Tocotrienal Has Potential To Reverse Aging?

WEDNESDAY, 18 JULY 2012 00:00

By Shahfizal Musa
Pix Shahiddan Saidi

KUALA LUMPUR, 18 July, 2012 – Research findings by a team of postgraduate students at The National University of Malaysia (UKM) revealed that Tocotrienal Rich Fraction (TRA) derived from palm oil may have the potential to reverse the aging process.

The initial findings made by the students from the Department of Biochemistry at the Medical Faculty discovered that TRA actually has the potential to reverse the shrinking of satellite cells found in skeletal muscles. These are cells in muscles that support the skeleton.

The discovery is one of over 50 such findings exhibited in the ongoing 14th Health and Medical Research Week (RW14) being held at the Faculty of Medicine here from Tuesday 17 July.

Lim Jing Jye, who is doing his Masters and involved in the research said that the cells in question have been closely linked to aging since they shrink with age.

What the team did was to take human cells from 5 day old infants and exposed them to conditions that simulated the causes of aging.

The team found that the cells that have shrunk grew back to almost its original size when treated with TRA.

Chairman of RW14, Prof Yasmin Anum Mohd Yusof from the Biochemistry Department when asked about the research at a press conference said: “While it is too early to say that aging of an octogenarian can be reversed, the findings have the potential at the very least too delay the aging process.”

TRA may offer not just a longer life but more importantly a healthier life especially to the aged.

She said the focus of the study is not to find the ‘fountain of youth’ but how to make people live longer and at the same time in good health.

There were many other equally significant findings made that were exhibited such as anti oxidant and anti-tumour properties found in ginger (Zingiber officinale).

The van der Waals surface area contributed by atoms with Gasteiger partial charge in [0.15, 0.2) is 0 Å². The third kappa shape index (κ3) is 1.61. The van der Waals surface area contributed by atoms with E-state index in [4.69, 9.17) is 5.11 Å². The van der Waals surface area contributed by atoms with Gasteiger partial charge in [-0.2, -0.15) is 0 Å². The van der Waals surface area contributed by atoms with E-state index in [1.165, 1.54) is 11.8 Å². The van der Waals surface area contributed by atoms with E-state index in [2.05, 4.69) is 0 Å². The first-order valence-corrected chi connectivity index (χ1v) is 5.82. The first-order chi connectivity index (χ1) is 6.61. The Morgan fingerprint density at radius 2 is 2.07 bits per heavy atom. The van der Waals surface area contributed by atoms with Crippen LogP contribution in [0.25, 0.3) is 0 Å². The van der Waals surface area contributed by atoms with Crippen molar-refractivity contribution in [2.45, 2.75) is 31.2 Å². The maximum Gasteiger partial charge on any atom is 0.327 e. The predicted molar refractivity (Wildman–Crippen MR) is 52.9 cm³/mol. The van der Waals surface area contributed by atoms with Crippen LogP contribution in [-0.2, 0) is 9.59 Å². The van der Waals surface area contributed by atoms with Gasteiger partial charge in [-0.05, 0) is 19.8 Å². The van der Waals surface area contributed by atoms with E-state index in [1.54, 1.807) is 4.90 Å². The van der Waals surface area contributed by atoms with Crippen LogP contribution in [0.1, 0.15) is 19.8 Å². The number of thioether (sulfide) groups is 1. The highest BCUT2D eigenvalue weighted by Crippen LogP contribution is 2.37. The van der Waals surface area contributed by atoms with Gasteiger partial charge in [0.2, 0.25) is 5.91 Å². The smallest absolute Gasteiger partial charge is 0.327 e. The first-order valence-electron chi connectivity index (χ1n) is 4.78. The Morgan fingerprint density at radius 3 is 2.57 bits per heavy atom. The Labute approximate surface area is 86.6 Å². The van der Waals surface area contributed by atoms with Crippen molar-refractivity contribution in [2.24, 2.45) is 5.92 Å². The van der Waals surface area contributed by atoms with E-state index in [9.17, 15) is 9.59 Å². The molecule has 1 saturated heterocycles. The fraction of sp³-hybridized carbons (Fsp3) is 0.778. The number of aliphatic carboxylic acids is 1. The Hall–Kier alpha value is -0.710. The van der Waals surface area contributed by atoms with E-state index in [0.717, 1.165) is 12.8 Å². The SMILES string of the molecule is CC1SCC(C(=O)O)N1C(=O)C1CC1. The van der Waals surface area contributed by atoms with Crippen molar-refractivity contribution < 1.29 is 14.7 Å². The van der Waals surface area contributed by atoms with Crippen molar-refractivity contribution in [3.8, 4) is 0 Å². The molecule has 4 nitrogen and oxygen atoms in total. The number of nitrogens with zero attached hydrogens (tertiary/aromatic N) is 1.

There was also research done on ‘belacan’ (shrimp paste) titled “Risk Assesment of local Belacan Intake”. Belacan which is a favourite flavouring ingredient used in many Malaysian dishes is said to contain arsenic and lead which exceeded the limit of Malaysian Food Act 1983 and Food Regulation 1985.

However the findings revealed that the daily intake is much lower than the provisional tolerable weekly intakes given by Food and Agricultural Organisation (FAO) and World Health Organisation (WHO) and could not be considered to be harmful to humans.

Over 200 participants consisting of postgraduate students and lecturers from the Faculties of Medicine, Dentistry, Health Sciences, Pharmacy and the Medical Molecular Biology Institute (UMBI) are taking part in the programme.

It include a series of lectures meant to hone in the skills of the researchers and lecturers in preparing their research proposals and nurturing multidisciplinary collaborations.

The RW14 is one of the initiatives by UKM Medical Centre (UKMMC) to equip lecturers and students with the knowledge and skills they need to get their research proposals approved and later recognised at the international level.

Dean of the Medical Faculty and Director of UKMMC, Prof Dato’ Dr Raymond Azman Ali, Deputy Deans and heads of department, students, clinicians and lecturers attended the official opening of the RW14.